Pearson, 54, wasnt always so unsure about core doctrinal issues. In the 1980s and 1990s, he ran Higher Dimensions Family Church, a Tulsa-based megachurch that hewed to a much more unforgiving and traditional view of the afterlife.

He also served on Oral Roberts Universitys board of regents and was one of the first African-Americans to be a regular guest on mainstream religious TV programs.

Galena, Kansas: Old mining town gets that ol sinking feeling

May 24, 2007 18:51 UTC

This town was made for lead and named for lead. Occasionally, bits of it still sink into the ground because of lead.

This is what made this town what it once was, said Ken Oglesby (left), 52, owner of the Main Street Deli in the center of town, shaking a small glass jar nearly full of small scraps of bluish-grey lead.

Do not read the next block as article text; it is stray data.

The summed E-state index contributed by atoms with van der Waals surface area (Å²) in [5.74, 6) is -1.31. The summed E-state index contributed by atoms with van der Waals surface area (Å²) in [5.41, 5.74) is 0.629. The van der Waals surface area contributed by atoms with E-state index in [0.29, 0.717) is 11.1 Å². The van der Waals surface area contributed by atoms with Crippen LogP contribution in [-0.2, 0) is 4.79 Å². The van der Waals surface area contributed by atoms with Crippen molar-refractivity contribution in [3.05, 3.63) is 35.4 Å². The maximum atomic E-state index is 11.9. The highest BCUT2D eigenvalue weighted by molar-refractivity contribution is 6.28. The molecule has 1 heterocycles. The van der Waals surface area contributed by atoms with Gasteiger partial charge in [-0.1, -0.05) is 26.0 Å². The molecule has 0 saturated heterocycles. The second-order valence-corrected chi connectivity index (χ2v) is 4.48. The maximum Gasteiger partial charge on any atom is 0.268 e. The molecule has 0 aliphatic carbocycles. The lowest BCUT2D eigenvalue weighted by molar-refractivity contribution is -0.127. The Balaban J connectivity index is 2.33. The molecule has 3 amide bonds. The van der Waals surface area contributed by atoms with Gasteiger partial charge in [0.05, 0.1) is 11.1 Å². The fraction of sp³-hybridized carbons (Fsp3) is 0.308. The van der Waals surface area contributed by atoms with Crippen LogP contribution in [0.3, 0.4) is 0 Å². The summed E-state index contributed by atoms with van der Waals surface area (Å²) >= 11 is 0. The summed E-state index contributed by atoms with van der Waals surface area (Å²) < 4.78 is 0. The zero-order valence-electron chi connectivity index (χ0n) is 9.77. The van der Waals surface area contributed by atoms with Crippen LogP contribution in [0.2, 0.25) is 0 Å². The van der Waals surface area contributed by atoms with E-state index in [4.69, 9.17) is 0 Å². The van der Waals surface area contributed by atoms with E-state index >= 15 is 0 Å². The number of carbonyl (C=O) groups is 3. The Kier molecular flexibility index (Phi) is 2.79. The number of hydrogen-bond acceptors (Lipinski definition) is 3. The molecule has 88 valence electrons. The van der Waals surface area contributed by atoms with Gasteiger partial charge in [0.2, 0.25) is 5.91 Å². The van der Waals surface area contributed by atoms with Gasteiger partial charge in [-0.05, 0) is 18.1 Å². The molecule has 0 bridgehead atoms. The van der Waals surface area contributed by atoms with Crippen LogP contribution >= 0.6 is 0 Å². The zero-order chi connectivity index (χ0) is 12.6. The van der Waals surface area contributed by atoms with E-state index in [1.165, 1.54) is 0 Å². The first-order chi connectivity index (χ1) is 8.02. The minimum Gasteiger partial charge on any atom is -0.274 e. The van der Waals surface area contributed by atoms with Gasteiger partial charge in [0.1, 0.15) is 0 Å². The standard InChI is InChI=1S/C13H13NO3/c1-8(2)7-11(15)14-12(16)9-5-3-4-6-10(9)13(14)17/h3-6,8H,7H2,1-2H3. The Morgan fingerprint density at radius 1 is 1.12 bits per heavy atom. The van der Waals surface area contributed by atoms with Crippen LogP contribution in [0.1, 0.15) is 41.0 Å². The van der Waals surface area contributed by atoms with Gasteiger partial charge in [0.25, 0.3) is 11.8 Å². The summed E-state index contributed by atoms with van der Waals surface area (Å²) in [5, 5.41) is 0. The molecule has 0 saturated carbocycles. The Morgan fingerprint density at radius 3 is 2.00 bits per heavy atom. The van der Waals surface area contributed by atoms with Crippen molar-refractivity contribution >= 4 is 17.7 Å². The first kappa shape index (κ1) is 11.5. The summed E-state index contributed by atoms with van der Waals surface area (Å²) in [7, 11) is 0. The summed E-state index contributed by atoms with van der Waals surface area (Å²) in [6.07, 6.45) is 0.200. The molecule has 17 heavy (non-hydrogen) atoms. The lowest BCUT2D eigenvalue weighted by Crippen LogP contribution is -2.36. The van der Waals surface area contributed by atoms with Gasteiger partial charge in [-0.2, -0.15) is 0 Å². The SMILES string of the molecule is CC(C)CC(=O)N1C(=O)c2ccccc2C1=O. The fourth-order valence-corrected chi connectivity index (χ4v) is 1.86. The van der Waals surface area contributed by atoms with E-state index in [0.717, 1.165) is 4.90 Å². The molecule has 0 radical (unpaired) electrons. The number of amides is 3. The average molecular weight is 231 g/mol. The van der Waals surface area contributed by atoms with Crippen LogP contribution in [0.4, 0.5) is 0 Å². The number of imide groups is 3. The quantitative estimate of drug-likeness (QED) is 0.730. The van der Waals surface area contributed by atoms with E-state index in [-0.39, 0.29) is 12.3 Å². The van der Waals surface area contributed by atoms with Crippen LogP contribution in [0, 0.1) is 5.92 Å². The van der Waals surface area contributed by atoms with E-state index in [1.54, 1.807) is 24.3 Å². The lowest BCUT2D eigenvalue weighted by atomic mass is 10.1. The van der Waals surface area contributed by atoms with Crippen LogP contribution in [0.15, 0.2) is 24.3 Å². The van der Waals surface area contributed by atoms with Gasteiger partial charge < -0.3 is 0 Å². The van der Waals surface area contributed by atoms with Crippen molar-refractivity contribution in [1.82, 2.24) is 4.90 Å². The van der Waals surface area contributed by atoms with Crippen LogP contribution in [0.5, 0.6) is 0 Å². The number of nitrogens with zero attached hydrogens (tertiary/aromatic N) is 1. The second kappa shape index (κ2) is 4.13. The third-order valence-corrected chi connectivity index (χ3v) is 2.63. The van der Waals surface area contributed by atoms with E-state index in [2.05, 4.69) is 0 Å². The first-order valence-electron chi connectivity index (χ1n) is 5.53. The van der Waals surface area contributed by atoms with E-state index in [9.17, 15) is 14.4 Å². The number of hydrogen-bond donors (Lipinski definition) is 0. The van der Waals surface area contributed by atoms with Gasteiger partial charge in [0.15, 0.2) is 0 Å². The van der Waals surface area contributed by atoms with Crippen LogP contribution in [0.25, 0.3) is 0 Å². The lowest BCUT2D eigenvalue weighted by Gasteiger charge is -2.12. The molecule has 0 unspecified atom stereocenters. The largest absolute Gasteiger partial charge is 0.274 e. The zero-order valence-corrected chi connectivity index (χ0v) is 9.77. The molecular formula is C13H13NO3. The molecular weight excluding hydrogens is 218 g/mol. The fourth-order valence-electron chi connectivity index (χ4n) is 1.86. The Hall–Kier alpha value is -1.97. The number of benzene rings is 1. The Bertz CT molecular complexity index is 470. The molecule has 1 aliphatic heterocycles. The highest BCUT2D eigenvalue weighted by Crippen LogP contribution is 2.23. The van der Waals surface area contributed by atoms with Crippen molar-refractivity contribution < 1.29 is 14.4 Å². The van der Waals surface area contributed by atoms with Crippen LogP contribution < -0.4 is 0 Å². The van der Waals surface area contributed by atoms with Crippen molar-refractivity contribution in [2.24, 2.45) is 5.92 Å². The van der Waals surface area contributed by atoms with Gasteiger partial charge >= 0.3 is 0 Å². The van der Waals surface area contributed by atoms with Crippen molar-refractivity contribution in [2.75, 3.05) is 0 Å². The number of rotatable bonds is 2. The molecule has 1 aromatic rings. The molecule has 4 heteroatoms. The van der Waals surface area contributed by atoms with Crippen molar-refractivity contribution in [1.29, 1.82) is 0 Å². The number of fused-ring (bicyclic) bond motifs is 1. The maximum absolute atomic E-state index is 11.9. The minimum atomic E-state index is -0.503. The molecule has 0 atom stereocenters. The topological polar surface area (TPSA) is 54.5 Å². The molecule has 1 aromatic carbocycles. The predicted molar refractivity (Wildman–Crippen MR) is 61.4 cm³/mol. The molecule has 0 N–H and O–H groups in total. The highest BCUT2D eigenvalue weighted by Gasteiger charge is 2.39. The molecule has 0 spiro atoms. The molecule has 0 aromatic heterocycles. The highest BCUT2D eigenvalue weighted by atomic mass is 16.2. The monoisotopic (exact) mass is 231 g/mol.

From time to time, tunnels in the mines that used to produce it collapse and take parts of Galena with them.

A brief jaunt along Kansas 13.2 miles of Route 66

May 24, 2007 17:48 UTC

Galena2.jpgThere are, or were, only a few miles of old Route 66 in Kansas, down in the far south-eastern corner of the state, but this short stretch of road is considered by many fans to be about as close to the original state of the road as you can get.

But be advised to take a good map with you and watch where you are going, as the dozen or so miles of Route 66 still here 13.2 miles, to be precise is also notorious for getting people lost.

The highway passes through pleasant, green wooded, farmland and small toBush Creek bridge2.jpgwns like Baxter Springs, Riverton and Galena (pictures on left), all exuding a faded rural charm.